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Feds Declare: Brace For High Gas Prices for Rest of 2023

The U.S. Energy Information Administration (EIA) released a statement on Tuesday (Sept. 12) that global inventory reductions are poised to increase oil prices until the year’s end, resulting in higher prices at the gas pump for consumers.  

According to its most recent short-term outlook, EIA predicts the average price of crude oil will reach $93 per barrel during the final quarter of 2023. This represents a nearly 6 percent rise from $86 per barrel as seen in August. 

EIA also expects the average U.S. regular-grade gasoline price to be $3.69 per gallon for the fourth quarter of 2023. This figure marks a $0.12 increase from their August estimate of $3.57 per gallon. The revision can be attributed predominantly to the increase in the price of crude oil, which is the primary component of gasoline prices. 

According to data gathered by the crowdsourced website GasBuddy, the average cost per gallon of gasoline in Connecticut as of Sept. 14 is $3.778. This figure reflects a decrease of $0.023 in comparison to the highest price recorded this year, which was $3.801 per gallon on August 15. 

Source: GasBuddy 

When gas prices soared to a staggering $4.472 per gallon on March 10, 2022 —  months before the 2022 gubernatorial election — the General Assembly approved a temporary reprieve from the burdensome $0.25 per gallon gas tax. Initially intended to last from April 1 through June 30, 2022, it was extended until Dec. 31, 2022, as gas prices threatened to surpass the $5.00 per gallon mark. 

However, starting Jan. 1, 2023, the tax was phased back in at a rate of $0.05 each month. Republicans in the House and Senate tried to extend the tax cut through the fiscal year (June 30, 2023) but were rejected in a bipartisan vote. This “gas tax holiday,” as it had become known, ended Dec. 31, 2022 — therefore contributing to the rise of prices at the pump.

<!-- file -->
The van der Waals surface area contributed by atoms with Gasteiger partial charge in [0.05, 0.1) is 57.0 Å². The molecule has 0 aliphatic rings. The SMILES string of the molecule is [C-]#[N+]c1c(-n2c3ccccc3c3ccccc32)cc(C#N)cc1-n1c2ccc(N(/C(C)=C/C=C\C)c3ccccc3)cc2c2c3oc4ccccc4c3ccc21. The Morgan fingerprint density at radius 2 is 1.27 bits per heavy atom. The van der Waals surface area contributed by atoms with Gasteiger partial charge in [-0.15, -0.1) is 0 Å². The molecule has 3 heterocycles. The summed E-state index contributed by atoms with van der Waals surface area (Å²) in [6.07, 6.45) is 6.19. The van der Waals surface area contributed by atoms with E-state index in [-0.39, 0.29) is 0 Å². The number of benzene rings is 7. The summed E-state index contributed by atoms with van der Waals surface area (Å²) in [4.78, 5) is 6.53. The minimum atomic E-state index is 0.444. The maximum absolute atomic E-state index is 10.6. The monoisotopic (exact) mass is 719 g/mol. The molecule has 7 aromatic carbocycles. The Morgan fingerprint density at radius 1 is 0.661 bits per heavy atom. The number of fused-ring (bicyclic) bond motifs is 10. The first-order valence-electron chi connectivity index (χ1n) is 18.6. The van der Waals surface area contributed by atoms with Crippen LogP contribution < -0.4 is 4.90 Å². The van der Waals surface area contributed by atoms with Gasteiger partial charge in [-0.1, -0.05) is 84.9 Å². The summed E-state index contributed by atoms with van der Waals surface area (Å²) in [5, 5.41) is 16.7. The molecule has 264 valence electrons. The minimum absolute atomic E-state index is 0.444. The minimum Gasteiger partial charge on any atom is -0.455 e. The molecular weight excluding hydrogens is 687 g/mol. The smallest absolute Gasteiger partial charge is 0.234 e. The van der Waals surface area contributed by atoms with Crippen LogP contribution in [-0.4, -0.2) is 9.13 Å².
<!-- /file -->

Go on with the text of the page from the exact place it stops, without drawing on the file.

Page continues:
As we head into the final stretch of 2023, the question of how high gas prices will go in the state remains uncertain. Drivers and families will be left watching the pump and having to adapt their budgets accordingly, hoping for more stability in the months ahead. 

Meghan Portfolio

Meghan worked in the private sector for two decades in various roles in management, sales, and project management. She was an intern on a presidential campaign and field organizer in a governor’s race. Meghan, a Connecticut native, joined Yankee Institute in 2019 as the Development Manager. After two years with Yankee, she has moved into the policy space as Yankee’s Manager of Research and Analysis. When she isn’t keeping up with local and current news, she enjoys running–having completed seven marathons–and reading her way through Modern Library’s 100 Best Novels.

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